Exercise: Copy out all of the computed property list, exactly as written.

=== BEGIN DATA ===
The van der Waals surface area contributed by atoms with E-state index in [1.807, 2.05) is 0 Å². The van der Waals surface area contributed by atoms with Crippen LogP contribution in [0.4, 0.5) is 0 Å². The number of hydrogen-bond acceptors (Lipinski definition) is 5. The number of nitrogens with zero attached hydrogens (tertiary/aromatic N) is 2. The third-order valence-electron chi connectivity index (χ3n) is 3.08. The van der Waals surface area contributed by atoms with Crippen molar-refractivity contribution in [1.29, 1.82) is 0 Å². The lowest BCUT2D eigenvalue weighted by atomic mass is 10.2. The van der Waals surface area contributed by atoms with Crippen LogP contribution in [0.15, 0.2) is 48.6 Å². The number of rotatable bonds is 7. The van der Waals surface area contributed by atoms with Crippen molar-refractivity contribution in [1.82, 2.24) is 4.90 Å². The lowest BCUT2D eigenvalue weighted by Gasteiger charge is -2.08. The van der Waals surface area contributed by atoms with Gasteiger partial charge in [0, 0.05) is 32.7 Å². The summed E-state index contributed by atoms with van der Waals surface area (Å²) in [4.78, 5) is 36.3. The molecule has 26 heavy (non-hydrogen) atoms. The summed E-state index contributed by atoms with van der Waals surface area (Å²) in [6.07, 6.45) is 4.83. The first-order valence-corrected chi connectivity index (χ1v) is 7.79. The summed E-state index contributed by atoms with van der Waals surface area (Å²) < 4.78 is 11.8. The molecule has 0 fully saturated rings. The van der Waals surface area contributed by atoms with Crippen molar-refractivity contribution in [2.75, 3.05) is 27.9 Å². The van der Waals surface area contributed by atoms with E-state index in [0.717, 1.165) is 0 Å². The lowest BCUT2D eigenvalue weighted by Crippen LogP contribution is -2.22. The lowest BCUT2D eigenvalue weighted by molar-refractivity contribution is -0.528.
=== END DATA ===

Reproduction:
The van der Waals surface area contributed by atoms with E-state index in [1.807, 2.05) is 0 Å². The van der Waals surface area contributed by atoms with Crippen LogP contribution in [0.4, 0.5) is 0 Å². The number of hydrogen-bond acceptors (Lipinski definition) is 5. The number of nitrogens with zero attached hydrogens (tertiary/aromatic N) is 2. The third-order valence-electron chi connectivity index (χ3n) is 3.08. The van der Waals surface area contributed by atoms with Crippen molar-refractivity contribution in [1.29, 1.82) is 0 Å². The lowest BCUT2D eigenvalue weighted by atomic mass is 10.2. The van der Waals surface area contributed by atoms with Crippen LogP contribution in [0.15, 0.2) is 48.6 Å². The number of rotatable bonds is 7. The van der Waals surface area contributed by atoms with Crippen molar-refractivity contribution in [1.82, 2.24) is 4.90 Å². The lowest BCUT2D eigenvalue weighted by Gasteiger charge is -2.08. The van der Waals surface area contributed by atoms with Gasteiger partial charge in [0, 0.05) is 32.7 Å². The summed E-state index contributed by atoms with van der Waals surface area (Å²) in [4.78, 5) is 36.3. The molecule has 26 heavy (non-hydrogen) atoms. The summed E-state index contributed by atoms with van der Waals surface area (Å²) in [6.07, 6.45) is 4.83. The first-order valence-corrected chi connectivity index (χ1v) is 7.79. The summed E-state index contributed by atoms with van der Waals surface area (Å²) < 4.78 is 11.8. The molecule has 0 fully saturated rings. The van der Waals surface area contributed by atoms with Crippen molar-refractivity contribution in [2.75, 3.05) is 27.9 Å². The van der Waals surface area contributed by atoms with E-state index in [0.717, 1.165) is 0 Å². The lowest BCUT2D eigenvalue weighted by Crippen LogP contribution is -2.22. The lowest BCUT2D eigenvalue weighted by molar-refractivity contribution is -0.528.